A new scanner system which was to read typewritten words and translate them to typesettable text was an unmitigated disaster. Any stray mark, smudge, unusual character or poltergeist caused massive gibberish to replace carefully crafted words. Sport editor Bill Kindt’s by-line alternated between Bill Lindt and Kill Kindt.
Typos were amazing. One high school female athlete announced that she looked forward to “laying” at the University of Wisconsin. We once advertised a car with “power doors, power windows and an electric cock.” I’m told there was a line at the showroom.
The follies continued with inconceivable regularity. Circulation found fertile ground for new subscribers in places editorial didn’t cover. The poor people of Cary were promised on multiple occasions that we would begin covering their community when no such plans were even discussed.
To make up for lost revenue, advertising launched a ruse called the “Progress Edition” in which businesses would buy an ad and receive a free story of such pap and fluff as to send one into a diabetic coma. It made $130,000 in the 1970s. When it was mercifully euthanized just a few years ago, it netted $5,000.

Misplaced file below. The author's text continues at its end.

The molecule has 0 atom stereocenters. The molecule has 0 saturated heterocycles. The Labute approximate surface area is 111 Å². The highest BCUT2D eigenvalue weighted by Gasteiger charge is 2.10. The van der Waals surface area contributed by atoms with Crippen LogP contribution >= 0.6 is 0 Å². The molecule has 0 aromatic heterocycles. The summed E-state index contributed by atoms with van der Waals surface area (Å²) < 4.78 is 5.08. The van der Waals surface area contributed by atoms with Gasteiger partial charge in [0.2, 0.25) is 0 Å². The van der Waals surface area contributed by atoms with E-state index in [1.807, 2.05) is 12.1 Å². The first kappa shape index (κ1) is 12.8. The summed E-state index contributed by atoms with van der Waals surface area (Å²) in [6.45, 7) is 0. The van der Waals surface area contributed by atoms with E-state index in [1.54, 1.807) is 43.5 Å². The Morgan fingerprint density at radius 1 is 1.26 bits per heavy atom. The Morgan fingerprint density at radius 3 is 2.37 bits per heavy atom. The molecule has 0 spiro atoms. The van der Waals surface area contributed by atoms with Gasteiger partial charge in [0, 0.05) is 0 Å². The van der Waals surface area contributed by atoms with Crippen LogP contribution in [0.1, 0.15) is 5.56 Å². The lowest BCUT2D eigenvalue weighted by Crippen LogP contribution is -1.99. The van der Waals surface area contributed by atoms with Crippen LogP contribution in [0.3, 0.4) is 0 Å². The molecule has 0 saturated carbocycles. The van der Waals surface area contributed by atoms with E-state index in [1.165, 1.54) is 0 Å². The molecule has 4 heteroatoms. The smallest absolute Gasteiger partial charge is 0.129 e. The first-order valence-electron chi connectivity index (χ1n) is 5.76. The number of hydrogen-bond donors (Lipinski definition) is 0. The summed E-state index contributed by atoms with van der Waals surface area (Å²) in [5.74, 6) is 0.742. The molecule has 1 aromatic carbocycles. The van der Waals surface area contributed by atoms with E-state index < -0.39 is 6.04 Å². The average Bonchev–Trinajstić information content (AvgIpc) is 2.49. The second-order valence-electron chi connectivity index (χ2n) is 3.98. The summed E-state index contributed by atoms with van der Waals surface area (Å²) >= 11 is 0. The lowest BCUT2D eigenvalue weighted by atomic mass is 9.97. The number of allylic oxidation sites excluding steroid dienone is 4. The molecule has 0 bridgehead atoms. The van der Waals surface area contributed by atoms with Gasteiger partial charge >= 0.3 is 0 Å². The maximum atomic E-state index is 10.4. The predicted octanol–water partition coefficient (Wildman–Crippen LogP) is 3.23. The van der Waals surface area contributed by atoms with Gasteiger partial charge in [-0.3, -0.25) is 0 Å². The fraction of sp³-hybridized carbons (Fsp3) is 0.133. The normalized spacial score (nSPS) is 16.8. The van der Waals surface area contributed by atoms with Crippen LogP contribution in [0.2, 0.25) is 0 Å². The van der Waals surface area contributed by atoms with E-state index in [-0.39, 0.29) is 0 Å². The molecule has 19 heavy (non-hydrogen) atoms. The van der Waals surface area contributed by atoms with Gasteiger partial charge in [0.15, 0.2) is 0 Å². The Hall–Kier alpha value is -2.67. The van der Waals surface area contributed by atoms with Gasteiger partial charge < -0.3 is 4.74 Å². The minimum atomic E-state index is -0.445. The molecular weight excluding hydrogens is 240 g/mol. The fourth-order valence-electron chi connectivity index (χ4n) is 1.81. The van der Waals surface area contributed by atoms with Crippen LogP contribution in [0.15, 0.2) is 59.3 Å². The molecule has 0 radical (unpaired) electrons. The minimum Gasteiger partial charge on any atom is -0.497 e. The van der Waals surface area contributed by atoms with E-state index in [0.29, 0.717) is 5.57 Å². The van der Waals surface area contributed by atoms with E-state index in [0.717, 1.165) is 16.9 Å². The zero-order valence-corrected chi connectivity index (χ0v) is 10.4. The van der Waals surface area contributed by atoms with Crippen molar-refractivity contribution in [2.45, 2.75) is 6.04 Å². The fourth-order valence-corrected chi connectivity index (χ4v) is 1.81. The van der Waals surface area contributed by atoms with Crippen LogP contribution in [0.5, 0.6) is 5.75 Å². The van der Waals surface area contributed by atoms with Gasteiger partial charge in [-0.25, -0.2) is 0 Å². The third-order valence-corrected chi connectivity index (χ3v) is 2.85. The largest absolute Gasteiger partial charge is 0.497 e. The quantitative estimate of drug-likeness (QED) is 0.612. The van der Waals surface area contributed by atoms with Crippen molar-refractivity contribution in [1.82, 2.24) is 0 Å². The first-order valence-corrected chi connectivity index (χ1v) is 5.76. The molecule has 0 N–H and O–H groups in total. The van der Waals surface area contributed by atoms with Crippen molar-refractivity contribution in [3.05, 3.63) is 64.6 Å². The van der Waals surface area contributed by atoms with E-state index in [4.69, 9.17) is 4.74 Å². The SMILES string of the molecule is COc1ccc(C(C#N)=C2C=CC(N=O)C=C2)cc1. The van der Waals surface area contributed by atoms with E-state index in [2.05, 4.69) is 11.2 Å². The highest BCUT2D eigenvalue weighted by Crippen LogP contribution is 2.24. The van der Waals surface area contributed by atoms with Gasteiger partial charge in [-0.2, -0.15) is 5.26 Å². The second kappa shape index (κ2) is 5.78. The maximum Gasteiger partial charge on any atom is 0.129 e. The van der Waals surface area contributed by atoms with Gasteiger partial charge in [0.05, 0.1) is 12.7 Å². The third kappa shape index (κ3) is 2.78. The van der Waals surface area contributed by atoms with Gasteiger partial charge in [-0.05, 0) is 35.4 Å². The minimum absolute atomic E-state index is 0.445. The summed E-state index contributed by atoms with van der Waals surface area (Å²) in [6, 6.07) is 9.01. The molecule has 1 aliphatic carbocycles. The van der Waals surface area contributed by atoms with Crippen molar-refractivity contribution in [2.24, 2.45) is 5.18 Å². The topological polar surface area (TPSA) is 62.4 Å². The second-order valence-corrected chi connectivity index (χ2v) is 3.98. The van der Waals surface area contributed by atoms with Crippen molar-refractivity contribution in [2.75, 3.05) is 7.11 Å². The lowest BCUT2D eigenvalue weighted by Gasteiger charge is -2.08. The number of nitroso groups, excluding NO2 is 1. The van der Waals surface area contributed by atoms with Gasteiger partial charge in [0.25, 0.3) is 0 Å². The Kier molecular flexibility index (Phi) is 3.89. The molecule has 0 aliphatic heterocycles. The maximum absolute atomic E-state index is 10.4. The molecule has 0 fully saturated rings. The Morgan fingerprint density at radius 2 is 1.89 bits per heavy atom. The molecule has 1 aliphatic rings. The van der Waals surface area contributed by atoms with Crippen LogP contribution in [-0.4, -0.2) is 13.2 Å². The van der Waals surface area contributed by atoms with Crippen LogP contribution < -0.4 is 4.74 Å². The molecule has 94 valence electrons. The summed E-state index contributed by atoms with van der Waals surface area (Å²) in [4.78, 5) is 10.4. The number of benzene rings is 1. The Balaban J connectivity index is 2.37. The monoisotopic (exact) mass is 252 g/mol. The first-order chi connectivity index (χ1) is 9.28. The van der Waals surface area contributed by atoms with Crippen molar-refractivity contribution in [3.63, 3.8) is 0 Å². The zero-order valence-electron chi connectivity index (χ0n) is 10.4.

The years ground on in dull sameness. Stamps moved on to torment other departments and eventually, Aurora. Another managing editor, my third, replaced him with no more vision, energy or news sense than his predecessor.
The recession of 1981-82 was particularly brutal. Business ground to a halt amid 20 percent inflation and 20 percent interest rates. City efforts to attract a fourth major retailer to the downtown mall became a desperate attempt to hang on to what was left. The downtown pedestrian mall, a disaster from the beginning, became an embarrassment. I wrote in a column that one could shoot a cannon off in downtown Elgin and never harm a soul. In desperation, the Elgin City Council briefly considered a consultant’s suggestion to enclose the mall with a roof.
The once-vibrant, robust central business district was abandoned. With it went a lot of what remained of the dwindling base of advertisers, never to be reclaimed.
The Courier News pulled in a little tighter. The lack of geographical diversification much beyond the Elgin area meant the Courier’s fate and the city’s was inextricably linked. No effort was made to anticipate future growth. No thought was given to defending a dynamic territory. All decisions were reactions to current events.
More lay-offs resulted, reducing staffing to the levels of 1972. The loss of an industrial/commercial/retail base meant lean times for the Courier News.
But it was about to get leaner.(To be continued).